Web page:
Furthermore, a collective emotional state — wounded and weary, but with optimism rising as vaccines bring the end of the pandemic into view — could be priming people to notice hopeful signs. “One of the things that determines what we notice and what we pay attention to is what we’re expecting,” Dr. Chabris said.
Researchers studying vision and attention have found that when people are expecting to see a certain color, they’re more likely to notice other objects of that same color, even if these are not the objects they were told to look out for.
“I think it’s not unreasonable to say that may operate with emotions, too,” he said. “The more something we noticed matches our emotional state, maybe the emotionally positive state of optimism and thinking about the future and so on, maybe the more likely we are to notice it.”
On a Tuesday in mid-April, visitors to the annual tulip festival at the West Side Community Garden in Manhattan pondered the link between emotional states and perceptual capacity while soaking in the flowers, nearly 100 varieties in all, planted in concentric beds around a small lawn.
“Everything is just more beautiful after going through this horrible year,” said Monica Barrett, a real estate appraiser and environmental activist, gesturing at a patch of tulips striped in psychedelic scarlet, yellow and orange hues. “Looking at these, they’re hypnotizing. It’s almost like I’m high!”
Judy Disla, a retiree and volunteer at the festival, said: “I’ve seen more all around the city. I think we just appreciate these things so much more now.”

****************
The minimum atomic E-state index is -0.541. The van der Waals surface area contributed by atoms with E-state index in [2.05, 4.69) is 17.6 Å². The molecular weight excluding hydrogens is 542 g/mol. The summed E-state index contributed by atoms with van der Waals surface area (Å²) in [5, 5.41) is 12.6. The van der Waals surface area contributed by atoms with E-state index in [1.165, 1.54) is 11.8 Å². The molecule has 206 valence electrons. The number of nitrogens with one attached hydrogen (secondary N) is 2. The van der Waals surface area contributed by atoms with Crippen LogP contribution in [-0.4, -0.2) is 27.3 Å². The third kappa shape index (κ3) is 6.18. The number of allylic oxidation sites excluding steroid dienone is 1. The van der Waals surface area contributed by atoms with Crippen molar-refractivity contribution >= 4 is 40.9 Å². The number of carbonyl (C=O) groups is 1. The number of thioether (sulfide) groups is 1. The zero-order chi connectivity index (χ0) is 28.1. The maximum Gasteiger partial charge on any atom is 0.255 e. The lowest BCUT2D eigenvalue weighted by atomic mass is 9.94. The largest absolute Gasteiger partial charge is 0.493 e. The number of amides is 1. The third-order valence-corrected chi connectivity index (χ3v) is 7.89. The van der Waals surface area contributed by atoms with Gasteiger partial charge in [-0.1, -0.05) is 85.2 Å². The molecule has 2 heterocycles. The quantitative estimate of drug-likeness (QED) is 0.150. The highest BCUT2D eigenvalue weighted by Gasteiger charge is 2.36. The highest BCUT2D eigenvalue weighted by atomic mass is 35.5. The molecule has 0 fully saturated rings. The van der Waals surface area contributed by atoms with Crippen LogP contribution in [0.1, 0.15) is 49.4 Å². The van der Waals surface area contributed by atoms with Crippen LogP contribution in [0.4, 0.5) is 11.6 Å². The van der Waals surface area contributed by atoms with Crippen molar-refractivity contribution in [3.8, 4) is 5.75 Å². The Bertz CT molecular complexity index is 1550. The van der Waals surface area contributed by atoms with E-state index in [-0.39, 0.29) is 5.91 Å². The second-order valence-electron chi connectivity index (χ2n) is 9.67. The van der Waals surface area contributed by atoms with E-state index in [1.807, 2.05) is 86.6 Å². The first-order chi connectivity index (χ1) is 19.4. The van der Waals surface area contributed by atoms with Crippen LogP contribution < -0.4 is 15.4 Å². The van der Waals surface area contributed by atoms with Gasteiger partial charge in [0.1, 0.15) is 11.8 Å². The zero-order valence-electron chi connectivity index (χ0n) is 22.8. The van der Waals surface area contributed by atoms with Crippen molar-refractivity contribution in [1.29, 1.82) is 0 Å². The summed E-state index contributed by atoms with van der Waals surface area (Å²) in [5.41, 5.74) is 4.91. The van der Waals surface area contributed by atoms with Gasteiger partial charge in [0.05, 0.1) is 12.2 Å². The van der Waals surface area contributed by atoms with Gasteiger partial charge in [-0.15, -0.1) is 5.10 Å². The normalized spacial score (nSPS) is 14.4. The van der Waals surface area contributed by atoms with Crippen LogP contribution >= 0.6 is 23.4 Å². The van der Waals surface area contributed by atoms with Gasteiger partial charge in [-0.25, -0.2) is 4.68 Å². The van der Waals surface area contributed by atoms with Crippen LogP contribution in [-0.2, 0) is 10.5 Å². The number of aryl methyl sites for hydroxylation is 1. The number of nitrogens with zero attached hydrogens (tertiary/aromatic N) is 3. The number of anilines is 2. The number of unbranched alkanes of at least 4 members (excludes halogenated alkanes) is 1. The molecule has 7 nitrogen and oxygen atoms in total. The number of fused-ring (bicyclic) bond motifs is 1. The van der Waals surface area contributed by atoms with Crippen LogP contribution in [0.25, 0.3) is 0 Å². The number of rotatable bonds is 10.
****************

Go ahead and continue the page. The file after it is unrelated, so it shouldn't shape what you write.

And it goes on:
Last year the garden was locked during tulip season as a pandemic precaution, but she still dropped by to look at the flowers through the gate. “We’ve all become a little more attached to nature than we were,” Ms. Disla said. “It’s just made us so much more cognizant of the beauty of nature and the healing power of nature.”
Judy Robinson, the president of the garden’s board of directors, described how people have been telling her and others that they’ve been waiting for this all year: “‘Through this horrible year, the garden has really been sustaining me, and you don’t know how much this means to me.’” She added, “People are so, so happy.”
Dozens circulated through the garden over a weekday afternoon, gazing in rapture at the jewel-toned blooms. At one point, attention shifted from flowers to phones as news of the Derek Chauvin verdict broke.
“It’s an ecstatic moment,” an older man said to a friend, as helicopters soared above. Soon enough, faces turned back to the flowers, which were swaying gently in the breeze.